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Google Panda: Everything you need to know in 2019

Categories: SEO

The first Google Panda algorithm update was rolled out back in February 2011, affecting roughly 12% of all global search results. The impact was both huge and unprecedented, but Panda was only the first in a long line of major algorithm updates that would change the future of search forever.

Panda marked the beginning of Google’s war against web spam and “black hat” SEO and it remains one of the most notorious updates in the search giant’s history.

However, the role Panda plays in Google’s algorithm has changed in recent years and the general state of web content has evolved too. So now is a good time to reassess Google Panda and consider what it means for SEO in 2019.

What does Google Panda target?

The simple answer is that Google Panda aims to reward quality content and prevent low-quality or deceptive content from showing in the SERPs. Of course, algorithmically measuring the “quality” of content is difficult but, even in 2011, Google managed to pinpoint a number of issues that suggests content shouldn’t rank in high positions:

  • Thin content: Pages with very little content or technical issues preventing Google’s bots from seeing content (e.g. hidden content, dynamic content etc).
  • Keyword stuffing: Forcing or hiding keywords within content in order to boost search ranking.
  • Irrelevant content: Content that doesn’t match the keywords, titles and other elements you’re optimising for.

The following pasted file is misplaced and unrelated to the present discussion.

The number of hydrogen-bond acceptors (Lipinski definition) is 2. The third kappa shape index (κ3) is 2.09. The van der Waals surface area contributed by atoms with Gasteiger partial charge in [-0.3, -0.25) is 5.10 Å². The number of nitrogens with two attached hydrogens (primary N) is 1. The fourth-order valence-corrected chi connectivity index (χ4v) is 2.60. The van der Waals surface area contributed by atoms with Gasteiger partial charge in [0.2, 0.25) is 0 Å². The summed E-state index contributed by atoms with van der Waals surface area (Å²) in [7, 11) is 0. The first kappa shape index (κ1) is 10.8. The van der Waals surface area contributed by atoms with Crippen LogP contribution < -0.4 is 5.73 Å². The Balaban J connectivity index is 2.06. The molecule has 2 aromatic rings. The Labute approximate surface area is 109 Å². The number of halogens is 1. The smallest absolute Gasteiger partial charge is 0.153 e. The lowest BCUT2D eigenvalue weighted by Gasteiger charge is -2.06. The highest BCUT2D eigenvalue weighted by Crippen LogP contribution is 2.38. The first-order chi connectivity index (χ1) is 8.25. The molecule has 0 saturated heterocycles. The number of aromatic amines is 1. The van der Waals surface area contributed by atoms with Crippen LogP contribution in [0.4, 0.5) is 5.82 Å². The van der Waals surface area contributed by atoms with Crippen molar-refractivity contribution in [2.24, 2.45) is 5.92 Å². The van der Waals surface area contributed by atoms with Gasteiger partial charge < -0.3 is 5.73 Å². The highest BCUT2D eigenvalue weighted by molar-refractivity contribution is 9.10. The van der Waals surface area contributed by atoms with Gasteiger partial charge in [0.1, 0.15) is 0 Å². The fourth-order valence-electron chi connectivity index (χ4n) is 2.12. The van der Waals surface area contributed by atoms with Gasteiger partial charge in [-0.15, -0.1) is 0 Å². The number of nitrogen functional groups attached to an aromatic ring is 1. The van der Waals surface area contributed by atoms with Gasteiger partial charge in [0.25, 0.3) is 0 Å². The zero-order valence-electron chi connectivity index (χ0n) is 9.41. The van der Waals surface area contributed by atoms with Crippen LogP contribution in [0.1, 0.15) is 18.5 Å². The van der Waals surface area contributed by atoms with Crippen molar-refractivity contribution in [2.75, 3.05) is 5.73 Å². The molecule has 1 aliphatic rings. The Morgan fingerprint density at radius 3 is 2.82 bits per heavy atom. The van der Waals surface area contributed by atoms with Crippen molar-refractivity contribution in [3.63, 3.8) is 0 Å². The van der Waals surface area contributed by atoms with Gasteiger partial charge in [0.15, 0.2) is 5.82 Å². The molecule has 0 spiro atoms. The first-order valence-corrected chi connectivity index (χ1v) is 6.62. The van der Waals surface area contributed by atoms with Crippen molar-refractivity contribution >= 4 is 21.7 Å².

• Content farms: Websites that publish high volumes of low-quality content, often taking content from elsewhere on the web and compiling it on a domain that offers little original value.
  • High ad-to-content ratio: Pages that prioritise ads over content (high ad-to-content ratio, ads above the fold etc).
  • Low-quality or excessive user-generated content (UGC): While user-generated content (UGC) in itself isn’t a problem, it needs to be relevant to the topics covered in your domain/pages while adding value to the overall experience.
  • Excessive affiliate links: Again, there’s nothing inherently wrong with affiliate links or affiliate websites, but your content must have something to offer besides promotional links.
  • Lack of authority: Panda changed the way Google looked at website and page authority – something that has continued to evolve to this day (more on this later).
  • Deceptive content: Content designed to deceive users – for example, making ads look like regular content in order to generate more clicks.
  • Deceptive links: Links that don’t take users to the promised location.

That’s what Googe Panda was targeting back in 2011, when keyword stuffing, gateway pages and deceptive content were all too common. It’s a testament to algorithm updates like Panda that these issues are less prevalent today and we can now talk about things like relevant content being a basic SEO essential.

Google Panda didn’t start and end in 2011 though; we’ve seen 28 successive Panda updates since then, before Google announced it was part of its core algorithm in January 2016.

What does Google Panda mean in 2019?

With Panda becoming a part of Google’s core algorithm, we no longer see separate updates targeting the specific criteria we looked at in the section above. However, this also means that core algorithm updates (which happen several times per year) may or may not include changes to the way Google targets issues like thin content or the weighting they have in rankings.